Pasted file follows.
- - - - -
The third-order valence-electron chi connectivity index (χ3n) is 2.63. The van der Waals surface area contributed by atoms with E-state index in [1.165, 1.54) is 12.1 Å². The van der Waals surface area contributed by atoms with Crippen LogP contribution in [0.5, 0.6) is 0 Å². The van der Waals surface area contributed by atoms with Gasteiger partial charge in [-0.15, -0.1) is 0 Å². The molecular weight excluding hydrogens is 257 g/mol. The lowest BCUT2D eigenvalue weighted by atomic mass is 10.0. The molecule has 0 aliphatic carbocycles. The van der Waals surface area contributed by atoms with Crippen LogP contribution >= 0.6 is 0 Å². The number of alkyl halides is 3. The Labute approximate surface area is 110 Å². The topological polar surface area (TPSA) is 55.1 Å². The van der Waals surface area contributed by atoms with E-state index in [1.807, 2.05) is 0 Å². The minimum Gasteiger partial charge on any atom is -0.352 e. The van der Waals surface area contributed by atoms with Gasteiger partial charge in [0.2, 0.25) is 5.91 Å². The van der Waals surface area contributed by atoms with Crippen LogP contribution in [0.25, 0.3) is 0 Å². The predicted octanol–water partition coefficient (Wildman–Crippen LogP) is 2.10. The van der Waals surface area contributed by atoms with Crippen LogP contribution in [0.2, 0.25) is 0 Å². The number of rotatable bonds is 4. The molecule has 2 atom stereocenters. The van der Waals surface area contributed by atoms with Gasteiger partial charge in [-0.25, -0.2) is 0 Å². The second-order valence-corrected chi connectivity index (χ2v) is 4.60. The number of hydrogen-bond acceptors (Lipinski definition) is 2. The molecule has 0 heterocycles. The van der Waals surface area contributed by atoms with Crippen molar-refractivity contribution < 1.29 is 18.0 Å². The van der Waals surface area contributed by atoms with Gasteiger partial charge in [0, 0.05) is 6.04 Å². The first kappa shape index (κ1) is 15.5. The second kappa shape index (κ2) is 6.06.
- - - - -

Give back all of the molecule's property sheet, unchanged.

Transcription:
The third-order valence-electron chi connectivity index (χ3n) is 2.63. The van der Waals surface area contributed by atoms with E-state index in [1.165, 1.54) is 12.1 Å². The van der Waals surface area contributed by atoms with Crippen LogP contribution in [0.5, 0.6) is 0 Å². The van der Waals surface area contributed by atoms with Gasteiger partial charge in [-0.15, -0.1) is 0 Å². The molecular weight excluding hydrogens is 257 g/mol. The lowest BCUT2D eigenvalue weighted by atomic mass is 10.0. The molecule has 0 aliphatic carbocycles. The van der Waals surface area contributed by atoms with Crippen LogP contribution >= 0.6 is 0 Å². The number of alkyl halides is 3. The Labute approximate surface area is 110 Å². The topological polar surface area (TPSA) is 55.1 Å². The van der Waals surface area contributed by atoms with E-state index in [1.807, 2.05) is 0 Å². The minimum Gasteiger partial charge on any atom is -0.352 e. The van der Waals surface area contributed by atoms with Gasteiger partial charge in [0.2, 0.25) is 5.91 Å². The van der Waals surface area contributed by atoms with Crippen LogP contribution in [0.25, 0.3) is 0 Å². The predicted octanol–water partition coefficient (Wildman–Crippen LogP) is 2.10. The van der Waals surface area contributed by atoms with Crippen LogP contribution in [0.2, 0.25) is 0 Å². The number of rotatable bonds is 4. The molecule has 2 atom stereocenters. The van der Waals surface area contributed by atoms with Gasteiger partial charge in [-0.25, -0.2) is 0 Å². The second-order valence-corrected chi connectivity index (χ2v) is 4.60. The number of hydrogen-bond acceptors (Lipinski definition) is 2. The molecule has 0 heterocycles. The van der Waals surface area contributed by atoms with Crippen molar-refractivity contribution < 1.29 is 18.0 Å². The van der Waals surface area contributed by atoms with Gasteiger partial charge in [0, 0.05) is 6.04 Å². The first kappa shape index (κ1) is 15.5. The second kappa shape index (κ2) is 6.06.